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Florida AG Seeking Shut Down of Charity Exploiting Causes for Breast Cancer, Fallen Firefighters and Fire Victims

   Dec 27, 2017

“It is absolutely abhorrent to exploit families of fallen firefighters and breast cancer patients to steal from generous Floridians. …[E]very dollar given to a deceptive charity is a dollar that does not go to those in need. This is an outrageous ploy and those responsible will be held accountable,” said Florida’s Attorney General in a December 18th, 2017 news release announcing a complaint filed against Community Charity Advancement, Inc. (CCAI).

CCAI purports to support breast cancer research and patients, as well as victims of fires and the families of fallen firefighters. The charity raises funds under the names: Breast Cancer Research & Support Fund, U.S. Firefighters Association, and U.S. Volunteer Firefighter Association. CCAI reports raising about $22.8 million in cash donations over the 2013-2016 period. Of that almost $23 million in funds raised, 86% went into the pockets of CCAI’s for-profit professional fundraisers, with one particular fundraising company, Courtesy Call , Inc., collecting over $19.5 million. Furthermore, CCAI has spent only about 9% of its cash budget on program services during that time, according to CharityWatch’s analysis. CCAI has consistently received “F” grades from CharityWatch ever since our initial rating of the charity, which was based on CCAI’s financial activities for 2012.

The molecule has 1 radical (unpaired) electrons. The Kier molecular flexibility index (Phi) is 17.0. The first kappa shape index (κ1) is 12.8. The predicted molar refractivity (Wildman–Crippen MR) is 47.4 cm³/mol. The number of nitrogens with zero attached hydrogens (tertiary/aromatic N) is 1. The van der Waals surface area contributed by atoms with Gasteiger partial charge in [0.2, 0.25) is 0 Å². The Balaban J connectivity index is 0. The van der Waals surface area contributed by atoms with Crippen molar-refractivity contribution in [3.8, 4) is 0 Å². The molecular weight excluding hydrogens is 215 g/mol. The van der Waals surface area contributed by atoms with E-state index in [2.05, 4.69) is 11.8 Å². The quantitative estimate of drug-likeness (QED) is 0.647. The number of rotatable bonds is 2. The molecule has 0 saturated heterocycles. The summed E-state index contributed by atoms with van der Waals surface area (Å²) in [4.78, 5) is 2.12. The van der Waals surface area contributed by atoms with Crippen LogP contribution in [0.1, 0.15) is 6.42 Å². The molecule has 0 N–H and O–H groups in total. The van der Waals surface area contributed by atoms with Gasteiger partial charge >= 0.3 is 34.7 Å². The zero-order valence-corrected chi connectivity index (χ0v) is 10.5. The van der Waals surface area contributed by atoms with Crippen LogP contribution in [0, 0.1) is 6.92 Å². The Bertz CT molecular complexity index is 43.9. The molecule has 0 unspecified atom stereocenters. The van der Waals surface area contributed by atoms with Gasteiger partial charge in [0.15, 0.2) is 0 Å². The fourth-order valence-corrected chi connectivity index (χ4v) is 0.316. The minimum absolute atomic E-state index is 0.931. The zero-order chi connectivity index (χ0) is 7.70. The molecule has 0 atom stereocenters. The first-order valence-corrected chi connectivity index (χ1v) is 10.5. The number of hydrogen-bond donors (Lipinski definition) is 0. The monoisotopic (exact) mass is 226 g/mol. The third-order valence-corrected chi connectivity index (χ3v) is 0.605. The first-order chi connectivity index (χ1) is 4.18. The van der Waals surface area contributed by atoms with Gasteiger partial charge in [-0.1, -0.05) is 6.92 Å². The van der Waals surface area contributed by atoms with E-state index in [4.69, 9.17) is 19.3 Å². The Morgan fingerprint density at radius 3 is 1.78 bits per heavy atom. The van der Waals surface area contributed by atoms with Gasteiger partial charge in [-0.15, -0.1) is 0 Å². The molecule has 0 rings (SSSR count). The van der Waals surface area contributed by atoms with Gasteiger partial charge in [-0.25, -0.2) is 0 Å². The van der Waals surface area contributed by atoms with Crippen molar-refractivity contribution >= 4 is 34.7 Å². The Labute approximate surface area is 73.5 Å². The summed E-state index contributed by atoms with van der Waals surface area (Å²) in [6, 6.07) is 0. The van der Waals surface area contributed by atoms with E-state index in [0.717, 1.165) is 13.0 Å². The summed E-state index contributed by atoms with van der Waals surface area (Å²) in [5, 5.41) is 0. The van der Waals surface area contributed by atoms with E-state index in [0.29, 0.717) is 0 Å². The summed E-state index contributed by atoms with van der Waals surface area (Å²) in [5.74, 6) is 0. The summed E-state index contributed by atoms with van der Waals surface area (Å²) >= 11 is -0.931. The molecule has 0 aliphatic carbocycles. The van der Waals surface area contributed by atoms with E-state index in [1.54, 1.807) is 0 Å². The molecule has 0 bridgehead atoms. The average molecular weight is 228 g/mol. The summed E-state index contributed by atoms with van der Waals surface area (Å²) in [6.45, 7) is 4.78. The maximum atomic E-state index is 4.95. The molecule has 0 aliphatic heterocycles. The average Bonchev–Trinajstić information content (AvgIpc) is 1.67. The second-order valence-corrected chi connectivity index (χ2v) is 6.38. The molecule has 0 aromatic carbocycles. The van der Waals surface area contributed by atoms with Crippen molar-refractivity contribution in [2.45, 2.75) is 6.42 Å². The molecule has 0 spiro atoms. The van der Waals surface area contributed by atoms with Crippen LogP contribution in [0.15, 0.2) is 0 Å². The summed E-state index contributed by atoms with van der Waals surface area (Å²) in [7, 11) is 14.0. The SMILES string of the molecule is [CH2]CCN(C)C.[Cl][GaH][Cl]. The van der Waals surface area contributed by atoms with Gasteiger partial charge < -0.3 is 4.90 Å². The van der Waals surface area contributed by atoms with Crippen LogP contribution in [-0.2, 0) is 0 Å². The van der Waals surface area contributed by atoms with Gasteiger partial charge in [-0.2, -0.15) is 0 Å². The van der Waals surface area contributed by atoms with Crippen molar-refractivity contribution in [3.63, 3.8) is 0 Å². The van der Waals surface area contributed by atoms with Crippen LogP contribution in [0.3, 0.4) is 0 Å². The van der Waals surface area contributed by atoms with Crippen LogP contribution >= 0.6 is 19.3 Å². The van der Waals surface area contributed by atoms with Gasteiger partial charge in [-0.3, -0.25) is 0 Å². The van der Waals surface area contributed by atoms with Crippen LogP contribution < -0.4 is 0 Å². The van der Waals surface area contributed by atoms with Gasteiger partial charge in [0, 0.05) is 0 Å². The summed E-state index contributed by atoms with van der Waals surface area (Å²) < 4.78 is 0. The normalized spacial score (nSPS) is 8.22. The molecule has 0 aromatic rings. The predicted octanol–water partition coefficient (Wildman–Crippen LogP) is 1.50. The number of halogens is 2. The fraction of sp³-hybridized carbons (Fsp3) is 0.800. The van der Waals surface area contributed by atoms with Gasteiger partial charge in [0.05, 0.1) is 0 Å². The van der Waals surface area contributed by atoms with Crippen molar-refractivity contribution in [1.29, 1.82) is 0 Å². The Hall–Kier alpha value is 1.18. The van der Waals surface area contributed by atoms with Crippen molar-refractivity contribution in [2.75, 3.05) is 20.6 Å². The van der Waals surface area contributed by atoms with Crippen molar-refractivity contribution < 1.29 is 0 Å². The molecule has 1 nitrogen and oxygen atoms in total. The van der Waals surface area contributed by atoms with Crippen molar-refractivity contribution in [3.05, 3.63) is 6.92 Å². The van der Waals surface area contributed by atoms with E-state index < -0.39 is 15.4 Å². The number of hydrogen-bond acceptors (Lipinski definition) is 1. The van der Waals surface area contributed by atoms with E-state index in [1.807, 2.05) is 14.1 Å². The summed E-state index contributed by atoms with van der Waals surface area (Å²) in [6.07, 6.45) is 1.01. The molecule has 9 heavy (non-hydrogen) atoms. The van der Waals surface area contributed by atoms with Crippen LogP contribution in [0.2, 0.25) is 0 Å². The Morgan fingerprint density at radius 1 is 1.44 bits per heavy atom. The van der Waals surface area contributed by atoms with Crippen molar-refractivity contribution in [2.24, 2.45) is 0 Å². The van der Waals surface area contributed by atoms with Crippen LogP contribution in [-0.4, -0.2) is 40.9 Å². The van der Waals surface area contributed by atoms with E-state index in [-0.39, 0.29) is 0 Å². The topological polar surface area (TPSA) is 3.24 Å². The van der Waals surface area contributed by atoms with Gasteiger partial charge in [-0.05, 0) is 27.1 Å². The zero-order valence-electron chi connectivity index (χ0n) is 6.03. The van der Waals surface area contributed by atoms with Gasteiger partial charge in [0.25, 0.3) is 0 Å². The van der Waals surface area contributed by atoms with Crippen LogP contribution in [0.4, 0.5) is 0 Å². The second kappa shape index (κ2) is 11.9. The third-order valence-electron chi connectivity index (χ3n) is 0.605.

The complaint filed by the Florida AG alleges that CCAI’s deceptive acts and practices misled donors into believing their contributions were funding programs, projects, trust funds, and grants that would be used to support breast cancer research entities, aid breast cancer patients, and provide aid or financial assistance to fire victims and firefighters. The allegations against CCAI include: failing, in some instances, to spend its funds consistent with what is described in its solicitations; misrepresenting itself as being “program partners” with reputable, bona fide charities for breast cancer research and support; and filing documents with the IRS and the State of Florida that contain false, misleading, or inaccurate information.

For example, CCAI represents to donors that the funds it solicits in support of its “firefighter” charities will be used to support victims of fire loss and to establish a trust fund to assist families of fallen firefighters. The complaint, however, describes that during the past three years, “CCAI did not make a single cash donation to any charitable organization that provided aid to the families of firefighters who have died or to fire departments;” CCAI also has not funded a “trust fund” to assist families of firefighters who died in the line of duty. Furthermore, the complaint notes that CCAI has actually used at least $2 million in donations that were solicited on behalf of its Breast Cancer Research and Support Fund (BCRSF) project to “offset” expense deficits incurred by CCAI’s “Fire Aid Projects” (i.e., U.S. Firefighters Association & U.S. Volunteer Firefighter Association), a cause completely unrelated to breast cancer.